] In other words, pharmacodynamics is an inherently multi-level affair: It is the study of a drug’s MoA and the resultant pharmacological effects at higher levels, i.e., “the biochemical and physiological consequences” of a MoA. As an example for a pharmacodynamic mechanism, consider spironolactone again. Excess levels of mineral corticosteroids result in the retention of sodium and water and, thus, edema. Mechanistically, spironolactone competitively blocks aldosterone from binding to its receptors in the late distal tubule and collecting duct in the nephron, hence reducing sodium reuptake by obstructing the DNA expression of genes for sodium channels and pumps [20
]. Please note how in this simple example we have crossed at least three different levels of complexity; binding to the receptor and obstruction of gene expression can be assigned to the Cell Level, reduction of sodium uptake to the Physiology Level and, further, on avoidance of edema to the Health Level.
In summary, pharmacokinetic MoAs describe productive chains often employing mathematical formulae, e.g., about half-life, whereas pharmacodynamic MoAs describe processes which underlie higher, e.g., organism-level physiological effects of the drug in question. Such higher-level effects are based on “reactions with and binding to cell constituents”, i.e., processes on a lower level responsible for the MoA’s operation. As we shall demonstrate below (Section 5
), analysing MoAs as combinations of producing and underlying mechanisms is the most appropriate approach to fathom some of these rather complex interdependences.
This brief exposition begins the discussion we shall elaborate on in the following sections: pharmacologists investigate mechanisms at various different levels. Additionally, despite the fact that the common-place representation for MoAs is non-hierarchical, we already had a glimpse at the multi-level picture hidden underneath. The key to transforming flat pharmacological diagrams to multi-level ones will be, as we shall see in the next section, to recognise that the arrows contained in traditional “box and arrow” diagrams represent different kinds of “being responsible for” relations. Once we disentangle these different arrows, a multi-level representation of pharmacological MoAs as consisting of a variety of inter-connected producing and underlying mechanisms results almost naturally.
5. Constructing Baumkuchen (Spite Cake) Models
Our discussion so far has revealed that traditional “box and arrow” diagrams in pharmacology may be composed of a medley of different kinds of mechanisms contained within a “flat”, i.e., non-hierarchical, scheme, describing certain (bio-)chemical processes which actually cross different levels of investigation. In order to reveal—at least some of—the ambiguities which may result from such a collapse of a multi-level hierarchy into flat schemes, we need to (a) distinguish between different levels or layers of analysis (e.g., from electron movements in molecules at the “Resonance Level” all the way up to medical conditions at the “Health Level”), (b) distinguish between different kinds of mechanisms (especially producing and underlying ones), and (c) disambiguate between different kinds of arrows and which kinds of “being responsible for” relations they depict. If this task is taken seriously, a multi-layer Baumkuchen model can be constructed out of non-hierarchical pharmacological diagrams. Such a representation can be achieved by drawing on our discussion above to provide a practical and powerful tool to represent MoAs in pharmacology.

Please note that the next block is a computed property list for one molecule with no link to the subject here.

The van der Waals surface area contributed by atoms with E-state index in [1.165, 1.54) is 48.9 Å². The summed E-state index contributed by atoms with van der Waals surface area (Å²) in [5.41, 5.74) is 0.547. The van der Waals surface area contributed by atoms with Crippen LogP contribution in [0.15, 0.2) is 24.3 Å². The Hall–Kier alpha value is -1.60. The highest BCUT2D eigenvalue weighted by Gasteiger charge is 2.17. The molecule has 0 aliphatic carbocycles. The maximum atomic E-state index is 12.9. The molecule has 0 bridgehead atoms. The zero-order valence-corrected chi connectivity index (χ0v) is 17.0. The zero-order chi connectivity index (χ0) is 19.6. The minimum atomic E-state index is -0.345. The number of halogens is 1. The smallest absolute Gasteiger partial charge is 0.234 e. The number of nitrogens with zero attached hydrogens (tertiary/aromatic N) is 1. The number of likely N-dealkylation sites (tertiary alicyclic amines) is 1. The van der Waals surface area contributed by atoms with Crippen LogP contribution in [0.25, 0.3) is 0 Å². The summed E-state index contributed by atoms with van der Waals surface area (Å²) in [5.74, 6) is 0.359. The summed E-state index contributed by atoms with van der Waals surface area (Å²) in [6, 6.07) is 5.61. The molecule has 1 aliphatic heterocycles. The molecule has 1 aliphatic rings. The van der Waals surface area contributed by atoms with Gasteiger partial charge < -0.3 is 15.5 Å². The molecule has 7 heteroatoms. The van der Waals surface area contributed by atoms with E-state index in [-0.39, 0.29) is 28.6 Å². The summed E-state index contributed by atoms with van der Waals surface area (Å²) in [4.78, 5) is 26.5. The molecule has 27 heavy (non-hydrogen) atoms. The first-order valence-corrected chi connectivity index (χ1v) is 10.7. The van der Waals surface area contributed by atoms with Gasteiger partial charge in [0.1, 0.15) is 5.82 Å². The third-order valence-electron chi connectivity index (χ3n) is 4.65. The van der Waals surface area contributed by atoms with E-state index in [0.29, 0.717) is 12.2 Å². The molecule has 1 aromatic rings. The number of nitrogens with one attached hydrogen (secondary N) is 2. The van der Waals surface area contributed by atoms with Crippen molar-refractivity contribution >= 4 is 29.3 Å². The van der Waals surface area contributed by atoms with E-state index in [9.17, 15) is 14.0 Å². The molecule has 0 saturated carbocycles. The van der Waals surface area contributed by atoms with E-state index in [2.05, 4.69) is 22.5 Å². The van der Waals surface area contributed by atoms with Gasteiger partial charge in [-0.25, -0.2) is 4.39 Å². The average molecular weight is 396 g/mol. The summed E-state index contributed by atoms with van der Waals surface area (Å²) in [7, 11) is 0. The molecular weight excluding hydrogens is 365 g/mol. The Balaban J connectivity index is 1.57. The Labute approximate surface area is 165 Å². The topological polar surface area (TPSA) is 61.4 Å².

What does this look like for our case study? Figure 8
provides a Baumkuchen model of the thyroid hormone formation and its action in the human body [5
]. As such, Figure 8
is effectively a revamped and more precise version of Figure 6
. Different layers—in this case coinciding with different scientific disciplines—are separated clearly. Within each layer, producing mechanisms are at work. Different layers are connected by underlying mechanisms. The arrow between MIT and T3 and T4 at the “Chemistry Level”, for instance, is clearly pointing to a causal mechanism, whilst the top of the cone stemming from T3 and T4 underlies the formation of their biochemical complex with Thyroxine-binding globulin (TBG) in the bloodstream. The representation in Figure 8
also disambiguates effectively the different “being responsible for” relations, which most of the straight black arrows in Figure 6
denoted: arrows representing producing relations are located within any given layer while arrows indicating constitutive relations characteristic of underlying mechanisms are replaced by cones. These interlevel relations are not usually considered causal. In fact, some proponents of the mechanistic view, e.g., Craver and Bechtel [34
], argue that there is no interlevel causation. In contrast, we suspect that denying the possibility of interlevel (interlayer) causal relations is premature; and hence we leave room for it in our Baumkuchen models and will address this issue in a subsequent manuscript. After all, an electron from the “Chemistry Level” may directly (causally) interfere with a process at the “Cell Level”. Still, this interference may be mediated by a series of constitutive relations through the Baumkuchen model. Yet, strictly speaking, all the cones depict is an empirically observed interlevel difference-making. And this may indicate multiple things: a causal link (with or without intermediates), a constitutive relation, or even that another (yet unknown) underlying mechanism needs to be identified.